Russian operatives compromised election systems in seven states in 2016

An illustration of the Statue of Liberty superimposed over a purple blue and green circuit board

- A report from NBC News said Tuesday that Alaska is one of seven states where federal intelligence suggests that either state websites or voter registration systems were "compromised" by Russian efforts before the 2016 election.

Michael Haas, Wisconsin's top election official, said in a statement that the state had checked its security with DHS and others following NBC News' inquiries and had confirmed "that they are not aware of any other attempts ― successful or unsuccessful ― to breach Wisconsin's systems". According to reports, Obama requested top-secret U.S. officials to probe whether Russian operatives compromised websites or databases ahead of the 2016 election.

In an interview with CNET, Homeland Security's chief cybersecurity official, Jeanette Manfra, said the question of whether hackers truly "breached" any systems was "a matter of endless debate".

The U.S. Department of Homeland Security is criticizing a Tuesday NBC news report declaring that Russians penetrated the security of the Alaska Division of Elections and elections computers in six other U.S. states.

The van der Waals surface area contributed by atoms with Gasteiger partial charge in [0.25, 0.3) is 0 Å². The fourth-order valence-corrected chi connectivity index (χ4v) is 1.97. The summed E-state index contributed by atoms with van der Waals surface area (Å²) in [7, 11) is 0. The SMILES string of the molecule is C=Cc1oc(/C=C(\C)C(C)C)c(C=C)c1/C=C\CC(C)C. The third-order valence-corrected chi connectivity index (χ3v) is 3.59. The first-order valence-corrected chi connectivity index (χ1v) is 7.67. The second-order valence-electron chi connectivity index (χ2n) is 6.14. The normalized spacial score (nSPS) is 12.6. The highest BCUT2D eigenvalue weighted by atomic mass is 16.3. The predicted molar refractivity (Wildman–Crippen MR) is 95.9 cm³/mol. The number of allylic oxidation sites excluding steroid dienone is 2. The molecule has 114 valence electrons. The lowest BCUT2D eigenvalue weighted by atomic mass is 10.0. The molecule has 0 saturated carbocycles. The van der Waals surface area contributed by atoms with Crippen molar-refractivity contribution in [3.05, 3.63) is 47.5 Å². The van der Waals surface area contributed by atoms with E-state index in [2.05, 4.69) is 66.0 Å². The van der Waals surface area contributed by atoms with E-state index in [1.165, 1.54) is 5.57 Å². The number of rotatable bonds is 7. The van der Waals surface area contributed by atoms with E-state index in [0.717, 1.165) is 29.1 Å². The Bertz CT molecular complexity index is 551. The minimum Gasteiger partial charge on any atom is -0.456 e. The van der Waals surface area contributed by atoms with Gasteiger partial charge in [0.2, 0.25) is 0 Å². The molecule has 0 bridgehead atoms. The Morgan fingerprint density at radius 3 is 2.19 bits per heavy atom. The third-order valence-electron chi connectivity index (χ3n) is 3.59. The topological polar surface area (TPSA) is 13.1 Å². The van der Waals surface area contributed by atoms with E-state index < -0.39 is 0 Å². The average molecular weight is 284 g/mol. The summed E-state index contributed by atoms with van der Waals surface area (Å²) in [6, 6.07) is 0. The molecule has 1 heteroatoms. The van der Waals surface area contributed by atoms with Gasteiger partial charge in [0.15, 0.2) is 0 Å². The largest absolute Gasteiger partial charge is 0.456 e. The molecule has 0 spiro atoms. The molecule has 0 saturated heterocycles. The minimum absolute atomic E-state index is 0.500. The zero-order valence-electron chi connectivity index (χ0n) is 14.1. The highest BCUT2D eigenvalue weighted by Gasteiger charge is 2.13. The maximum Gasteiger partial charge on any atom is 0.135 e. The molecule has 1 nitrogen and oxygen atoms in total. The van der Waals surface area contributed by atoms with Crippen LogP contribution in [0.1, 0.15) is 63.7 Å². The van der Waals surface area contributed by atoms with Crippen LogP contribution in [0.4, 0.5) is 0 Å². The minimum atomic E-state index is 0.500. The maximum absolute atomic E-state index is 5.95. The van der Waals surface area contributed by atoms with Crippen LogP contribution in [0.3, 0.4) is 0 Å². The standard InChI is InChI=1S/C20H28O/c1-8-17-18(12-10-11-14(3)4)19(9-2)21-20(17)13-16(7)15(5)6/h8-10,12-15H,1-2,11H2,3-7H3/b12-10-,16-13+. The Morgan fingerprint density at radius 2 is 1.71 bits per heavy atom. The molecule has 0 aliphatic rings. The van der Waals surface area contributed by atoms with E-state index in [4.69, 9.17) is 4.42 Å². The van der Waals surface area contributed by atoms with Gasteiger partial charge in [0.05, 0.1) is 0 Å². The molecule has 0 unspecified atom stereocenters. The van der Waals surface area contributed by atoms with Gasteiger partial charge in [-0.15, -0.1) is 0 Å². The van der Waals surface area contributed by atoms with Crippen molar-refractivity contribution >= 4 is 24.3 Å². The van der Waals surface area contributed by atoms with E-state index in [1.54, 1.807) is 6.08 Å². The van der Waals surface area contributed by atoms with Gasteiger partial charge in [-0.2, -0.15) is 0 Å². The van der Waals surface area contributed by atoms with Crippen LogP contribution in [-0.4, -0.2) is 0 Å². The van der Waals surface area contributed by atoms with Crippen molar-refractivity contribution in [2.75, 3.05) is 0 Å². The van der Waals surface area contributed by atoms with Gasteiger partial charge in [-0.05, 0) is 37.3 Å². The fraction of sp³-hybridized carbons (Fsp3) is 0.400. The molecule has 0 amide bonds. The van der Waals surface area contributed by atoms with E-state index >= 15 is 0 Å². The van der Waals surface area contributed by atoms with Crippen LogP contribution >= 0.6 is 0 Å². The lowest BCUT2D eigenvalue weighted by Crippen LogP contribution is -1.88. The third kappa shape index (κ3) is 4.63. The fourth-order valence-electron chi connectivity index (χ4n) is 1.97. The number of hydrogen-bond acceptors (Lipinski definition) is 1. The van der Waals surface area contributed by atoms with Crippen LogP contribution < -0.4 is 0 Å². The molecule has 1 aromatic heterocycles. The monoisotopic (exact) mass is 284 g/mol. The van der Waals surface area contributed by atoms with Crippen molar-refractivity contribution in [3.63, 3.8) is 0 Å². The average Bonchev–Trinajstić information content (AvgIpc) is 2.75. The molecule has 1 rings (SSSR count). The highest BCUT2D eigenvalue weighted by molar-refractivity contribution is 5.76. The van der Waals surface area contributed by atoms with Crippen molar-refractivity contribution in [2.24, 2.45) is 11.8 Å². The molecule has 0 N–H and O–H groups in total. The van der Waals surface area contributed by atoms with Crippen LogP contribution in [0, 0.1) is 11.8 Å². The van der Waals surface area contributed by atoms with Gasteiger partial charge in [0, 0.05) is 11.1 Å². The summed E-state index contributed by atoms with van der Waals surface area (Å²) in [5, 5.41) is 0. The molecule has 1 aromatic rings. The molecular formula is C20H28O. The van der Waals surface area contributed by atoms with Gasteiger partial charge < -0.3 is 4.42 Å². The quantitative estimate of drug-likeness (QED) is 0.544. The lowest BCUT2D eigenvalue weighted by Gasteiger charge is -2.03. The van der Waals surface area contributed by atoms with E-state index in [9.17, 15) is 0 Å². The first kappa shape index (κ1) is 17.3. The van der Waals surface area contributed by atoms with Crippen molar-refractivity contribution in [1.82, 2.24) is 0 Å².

"All state and federal officials who spoke to NBC News agree that no votes were changed and no voters were taken off the rolls", that paragraph said.

The Department of Homeland Security says that it is working with states and localities to protect voting systems, but the timeline laid out by NBC News - and the discrepancies between the states and federal government - isn't exactly reassuring as the 2018 midterm election approaches.

He said federal officials maintained in the briefing that communication with state officials is crucial to defending against any election interference.

Only Illinois conceded to NBC that its system was compromised.

"The Department of State was notified by the Department of Homeland Security today that Florida was unsuccessfully targeted by hackers a year ago".

The intelligence community developed "substantial evidence that state websites or voter registration systems" in those states were compromised by "Russian-backed covert operatives". "We believe tonight's story to be factually inaccurate and misleading", he added. She said at the time that the state's election systems were not "compromised". A June 2017 Intercept report based on a leaked National Security Agency classified document (remember Reality Winner?) detailed Russians' gambit to hack a private vendor that supplied voter registration software, and try to obtain information from more than 100 United States local election officials. We have said it before and will say it again: in no case is there any evidence that votes were changed or that Russian actors gained access to systems involved in vote tallying.



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